Nobody messes with Joe! No sir, not our Vice President--we heard it directly from the President's mouth during his State of the Union-like address last week. VP Biden is now going to lead a Task Force on the Middle Class, which had its inaugural meeting last week in Philly (take a look at the photo of Arlen Specter joyfully embracing Joe Biden--you'll see more of it in Specter's next primary battle, I can assure you of that).
The article contains an interesting discussion of whether the President's tax cuts on "the rich" will be sufficient to fund his ambitions (seems both Dems and Repubs agree the answer is...no), and there is an equally interesting discussion of just what makes someone "middle class"--do we measure it by income, net worth, or by numbers of people?
What does frost my pumpkin though, is a statement in the article by a John Russo of the Center for Working Class Studies at Youngstown State. "Working people have a healthy resentment, and it's not just envy. It's that this has been going on for the past few decades for them, and no one gave a [expletive] when this was about blue-collar workers," he said. "You talk to working people, and they say, 'We understand this. We've been through this. Now the others are starting to know the pain, too. But where were they when we needed them?' "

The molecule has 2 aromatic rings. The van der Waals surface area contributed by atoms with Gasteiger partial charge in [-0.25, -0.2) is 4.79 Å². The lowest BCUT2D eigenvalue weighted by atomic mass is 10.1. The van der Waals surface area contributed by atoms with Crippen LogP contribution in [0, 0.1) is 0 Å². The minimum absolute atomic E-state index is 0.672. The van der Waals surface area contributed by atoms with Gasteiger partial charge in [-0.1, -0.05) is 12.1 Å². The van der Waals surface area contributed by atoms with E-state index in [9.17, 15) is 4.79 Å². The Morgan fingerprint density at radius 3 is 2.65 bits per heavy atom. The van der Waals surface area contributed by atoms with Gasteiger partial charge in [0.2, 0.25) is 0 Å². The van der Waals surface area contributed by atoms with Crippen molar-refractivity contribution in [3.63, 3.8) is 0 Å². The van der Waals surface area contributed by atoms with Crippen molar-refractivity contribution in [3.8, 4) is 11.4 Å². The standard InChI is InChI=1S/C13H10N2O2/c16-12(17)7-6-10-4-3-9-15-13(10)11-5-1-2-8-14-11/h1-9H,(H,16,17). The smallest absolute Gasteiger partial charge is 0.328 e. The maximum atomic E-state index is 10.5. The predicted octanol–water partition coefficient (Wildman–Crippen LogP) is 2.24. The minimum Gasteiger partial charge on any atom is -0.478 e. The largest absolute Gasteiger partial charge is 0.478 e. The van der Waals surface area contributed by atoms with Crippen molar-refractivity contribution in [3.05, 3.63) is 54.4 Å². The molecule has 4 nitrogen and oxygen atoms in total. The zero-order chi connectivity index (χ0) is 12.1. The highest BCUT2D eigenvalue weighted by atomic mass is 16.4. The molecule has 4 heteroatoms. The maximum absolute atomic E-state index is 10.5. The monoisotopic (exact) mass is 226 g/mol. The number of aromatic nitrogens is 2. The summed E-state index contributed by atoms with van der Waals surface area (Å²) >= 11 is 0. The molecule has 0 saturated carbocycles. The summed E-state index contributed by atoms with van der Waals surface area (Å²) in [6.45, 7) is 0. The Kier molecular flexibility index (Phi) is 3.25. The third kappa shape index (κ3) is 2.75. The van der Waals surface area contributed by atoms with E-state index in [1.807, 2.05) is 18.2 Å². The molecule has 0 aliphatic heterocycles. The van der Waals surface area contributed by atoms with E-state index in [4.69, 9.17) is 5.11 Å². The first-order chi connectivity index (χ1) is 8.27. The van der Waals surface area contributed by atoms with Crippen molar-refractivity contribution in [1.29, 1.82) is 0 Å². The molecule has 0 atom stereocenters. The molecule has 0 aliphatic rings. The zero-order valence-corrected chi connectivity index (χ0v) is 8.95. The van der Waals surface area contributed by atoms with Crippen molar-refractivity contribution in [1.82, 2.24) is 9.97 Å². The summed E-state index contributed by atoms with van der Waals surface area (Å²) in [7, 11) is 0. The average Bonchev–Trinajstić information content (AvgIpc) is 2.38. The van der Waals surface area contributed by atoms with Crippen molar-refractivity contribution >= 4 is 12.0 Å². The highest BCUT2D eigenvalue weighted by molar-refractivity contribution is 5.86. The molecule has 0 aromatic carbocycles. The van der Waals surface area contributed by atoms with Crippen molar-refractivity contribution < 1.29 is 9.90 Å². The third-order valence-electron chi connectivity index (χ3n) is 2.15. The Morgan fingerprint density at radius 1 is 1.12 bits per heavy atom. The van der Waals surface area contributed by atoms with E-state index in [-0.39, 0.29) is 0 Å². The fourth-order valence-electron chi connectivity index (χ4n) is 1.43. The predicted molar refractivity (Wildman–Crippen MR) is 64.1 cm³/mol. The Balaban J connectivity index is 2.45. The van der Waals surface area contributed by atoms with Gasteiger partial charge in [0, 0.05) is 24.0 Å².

Who are these "working people", and why am I not considered a "working" person? Or am I? I pretty much feel like I work my ass off Monday through Friday, and then a good many Saturdays and Sundays too. I spend a ridiculous amount of time on airplanes and in work-related "events" during what most people would consider my "off time"--so why is it that only the guy punching a clock at the valve-manufacturing plant gets called a "working" person?